A client recently wrote me when faced with a slew of acronyms in an article she tried to read. Acronyms, such as B2B or EMEA, are generally created from the first letters of a series of words (business-to-business and Europe, Middle East, Africa). But even B2B has multiple meanings, including “back to base” and “border to border.” Beth complained:
“I just saw a very interesting article that I wanted to read and understand. But they started off with so many acronyms that I could not begin to guess what they were talking about. I even Googled the first acronym. Either the 1st or 3rd definition might have made sense, but how is a beginner to know?… Some people don’t want new readers I guess.”
Beth herself is in the software development industry–which is known for its use of acronyms. But she recognizes the importance of defining acronyms the first time they are used and avoiding them as much as possible. I have another client, in the oil and gas industry, who uses so many acronyms that I keep a four-page list on my computer for checking definitions. Even that is sometimes inadequate because different divisions of the company use the same acronym to stand for different things!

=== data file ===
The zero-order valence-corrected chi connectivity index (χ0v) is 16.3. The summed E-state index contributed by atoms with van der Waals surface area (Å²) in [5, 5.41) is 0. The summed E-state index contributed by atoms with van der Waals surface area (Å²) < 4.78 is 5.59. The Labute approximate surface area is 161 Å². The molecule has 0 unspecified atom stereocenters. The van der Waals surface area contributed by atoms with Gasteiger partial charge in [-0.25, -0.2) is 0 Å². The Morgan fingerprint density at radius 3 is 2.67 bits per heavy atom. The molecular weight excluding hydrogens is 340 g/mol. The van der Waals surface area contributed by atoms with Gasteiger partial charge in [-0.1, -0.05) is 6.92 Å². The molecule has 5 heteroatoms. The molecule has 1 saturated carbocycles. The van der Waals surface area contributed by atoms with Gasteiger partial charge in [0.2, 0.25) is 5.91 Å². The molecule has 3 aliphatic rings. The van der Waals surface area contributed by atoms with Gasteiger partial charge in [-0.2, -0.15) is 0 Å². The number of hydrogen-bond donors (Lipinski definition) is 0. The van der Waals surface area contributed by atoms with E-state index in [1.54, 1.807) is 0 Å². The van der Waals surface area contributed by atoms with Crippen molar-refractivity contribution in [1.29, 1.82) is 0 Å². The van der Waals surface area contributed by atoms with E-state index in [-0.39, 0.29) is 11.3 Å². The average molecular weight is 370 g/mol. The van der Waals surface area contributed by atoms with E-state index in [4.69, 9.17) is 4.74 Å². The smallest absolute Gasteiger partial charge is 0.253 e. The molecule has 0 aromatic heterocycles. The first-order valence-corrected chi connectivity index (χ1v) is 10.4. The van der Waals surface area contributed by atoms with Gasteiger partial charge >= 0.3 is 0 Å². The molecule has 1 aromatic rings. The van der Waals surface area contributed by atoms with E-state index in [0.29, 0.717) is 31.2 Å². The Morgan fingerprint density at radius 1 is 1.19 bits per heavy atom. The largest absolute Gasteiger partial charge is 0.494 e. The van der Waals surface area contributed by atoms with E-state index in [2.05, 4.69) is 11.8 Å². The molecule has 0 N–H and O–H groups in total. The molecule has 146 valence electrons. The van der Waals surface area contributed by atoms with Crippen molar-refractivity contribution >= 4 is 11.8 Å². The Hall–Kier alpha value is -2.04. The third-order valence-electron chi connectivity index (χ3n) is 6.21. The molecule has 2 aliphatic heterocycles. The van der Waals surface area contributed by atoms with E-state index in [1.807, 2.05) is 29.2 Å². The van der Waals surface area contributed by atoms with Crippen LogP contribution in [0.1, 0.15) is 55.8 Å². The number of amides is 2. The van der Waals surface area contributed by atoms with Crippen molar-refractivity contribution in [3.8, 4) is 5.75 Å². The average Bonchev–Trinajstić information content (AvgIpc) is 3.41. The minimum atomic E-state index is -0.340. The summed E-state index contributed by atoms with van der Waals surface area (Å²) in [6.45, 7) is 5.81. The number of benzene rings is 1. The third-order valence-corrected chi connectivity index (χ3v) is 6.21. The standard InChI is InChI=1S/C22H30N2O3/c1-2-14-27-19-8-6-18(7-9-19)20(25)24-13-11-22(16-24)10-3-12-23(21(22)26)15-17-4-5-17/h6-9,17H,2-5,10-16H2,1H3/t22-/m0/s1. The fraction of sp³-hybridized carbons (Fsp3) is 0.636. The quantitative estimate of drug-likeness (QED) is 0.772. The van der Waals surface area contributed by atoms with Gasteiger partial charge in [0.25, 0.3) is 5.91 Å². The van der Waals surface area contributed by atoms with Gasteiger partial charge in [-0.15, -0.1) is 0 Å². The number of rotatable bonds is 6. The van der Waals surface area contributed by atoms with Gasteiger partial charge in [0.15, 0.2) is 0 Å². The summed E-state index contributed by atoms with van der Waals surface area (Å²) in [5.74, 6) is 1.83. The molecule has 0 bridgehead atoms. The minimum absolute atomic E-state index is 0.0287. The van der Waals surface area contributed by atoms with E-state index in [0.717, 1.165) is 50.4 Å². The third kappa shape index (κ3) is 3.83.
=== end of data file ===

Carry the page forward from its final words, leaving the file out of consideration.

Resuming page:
Beth mentioned Googling for definitions. The website acronymfinder.com is helpful in two ways: both to figure out what an acronym means and to reinforce the fact that the same acronym may have dozens of different meanings, some of them quite obscure, depending on the industry and context.
One of the risks of overusing acronyms is also overusing capital letters. Just because a group of words can form an acronym, the words themselves do not need to be capitalized. The following sentence is correct: “Today, Elbert Industries Inc. (EII) delivered an approved manufacturer’s list (AML) to their certified vendors (CVs).”
Writers who pepper acronyms in every sentence may believe that their only readers will be those who know the acronyms already. But, as Beth suggests, that approach means they expect to never expand their readership and to never encounter a reader who has, even temporarily, forgotten what a particular acronym means.
Your marketing materials, reports, proposals and user documents aren’t a vocabulary test and they aren’t a crossword puzzle either. No one should need a four-page list to keep track of your company’s acronyms.
TWP Marketing & Technical Communications helps companies from sole-proprietors to multinationals communicate with their customers in the business-to-business (B2B) and business-to-consumer (B2C) marketplace.